On Call runs every two weeks, alternating between answering reader questions and discussing hot topics in the cell phone world.
Q: I saw that the long-awaited Interphone study finally came out. I'm concerned about the issue and was looking forward to the findings. Given its mixed results, have you changed your position on cell phone radiation?
A: As you note, Jose, the International Agency for Research on Cancer finally published the results of its Interphone study on May 17. The $24 million study attempted to determine whether long-term cell phone use leads to an increased risk of cancer, but after 10 years of surveying 13,000 people in 13 countries the results are largely inconclusive.
"Overall, no increase in risk of glioma or meningioma was observed with use of mobile phones," the study said. "There were suggestions of an increased risk of glioma at the highest exposure levels, but biases and error prevent a causal interpretation." As my colleague Lance Whitney put it, the gist is they aren't quite sure if cell phone radiation is a problem or not.
Though the Interphone study drew criticism since it was partially funded by the cell phone industry, it was one of the largest and most comprehensive investigations to date on the issue. You weren't alone, Jose, in hoping that the results would offer more substantial findings. That wasn't the case, but, science can't conform to human emotion and our desire to find an answer quickly. Keep in mind that studies can take years to suggest casual relationships between one thing or another. And even after that they may never prove anything.
That's why I still say that there's GSM Association and the Cellular Telecommunications Industry Association in celebrating the findings, but I'm not about to draw other conclusions from the study (science is not my strong point). As the Interphone researchers said, research should and will continue.on whether cell phone use is harmful. I won't join industry groups like the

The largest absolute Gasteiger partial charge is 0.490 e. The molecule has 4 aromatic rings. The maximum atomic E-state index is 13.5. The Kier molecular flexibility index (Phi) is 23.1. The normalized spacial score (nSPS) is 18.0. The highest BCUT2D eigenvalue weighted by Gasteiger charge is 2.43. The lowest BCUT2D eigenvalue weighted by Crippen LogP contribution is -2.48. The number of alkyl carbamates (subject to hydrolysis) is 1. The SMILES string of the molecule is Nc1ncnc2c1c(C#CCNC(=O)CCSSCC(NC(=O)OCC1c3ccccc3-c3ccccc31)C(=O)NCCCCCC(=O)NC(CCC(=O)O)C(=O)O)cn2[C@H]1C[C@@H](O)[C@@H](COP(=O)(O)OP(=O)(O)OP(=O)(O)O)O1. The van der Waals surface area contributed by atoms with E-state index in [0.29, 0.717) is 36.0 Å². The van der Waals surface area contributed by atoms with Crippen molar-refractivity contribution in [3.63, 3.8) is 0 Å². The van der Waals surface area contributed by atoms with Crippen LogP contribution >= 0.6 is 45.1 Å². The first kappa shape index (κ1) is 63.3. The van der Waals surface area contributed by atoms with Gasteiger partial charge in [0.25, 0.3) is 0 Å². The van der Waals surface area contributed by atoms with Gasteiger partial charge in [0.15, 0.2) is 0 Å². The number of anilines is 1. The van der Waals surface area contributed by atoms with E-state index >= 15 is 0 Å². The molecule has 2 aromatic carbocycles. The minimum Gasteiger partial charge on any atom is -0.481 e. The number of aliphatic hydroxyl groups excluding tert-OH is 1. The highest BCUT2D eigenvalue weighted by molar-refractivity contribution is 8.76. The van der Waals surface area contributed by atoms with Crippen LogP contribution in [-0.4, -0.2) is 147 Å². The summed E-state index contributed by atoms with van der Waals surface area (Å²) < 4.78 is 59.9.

If you're concerned about cell phone radiation, there are steps you can take to limit your exposure. And I encourage all readers to stay informed about the issue.
Q: As a big fan of Samsung I'm very interested in the Samsung Galaxy S. Do you think that this phone will actually make it to the United States anytime soon (I'm with AT&T)? Also, I noticed that the Galaxy i7500 is already on sale in India. Is the 7500 much different from the Galaxy S? And if I were to buy an i7500 and use it on AT&T's network, would it work?
A: I'd love to see the
Q: Can I carry a single cell phone that will handle two separate numbers for personal and business calls? I'm sick of being told by snotty tech nerds that "everyone" carries two phones these days. Once and for all, what is available for sane people who want to simplify their lives?
Indeed, Peter, you can get a phone that has two phone numbers. Your first option is to purchase a handset with two SIM card slots. Though they were once rare in the United States, companies likes Cellular Abroad now sell a variety of unlocked Duet handsets that allow you to use two SIM cards--each with a different phone number--at once. Don't expect much in terms of functionality from the Duet phones, but models like the
Another choice is to go with Nextel's second line service. It's not avaialble on all the carrier's phones--we saw it on the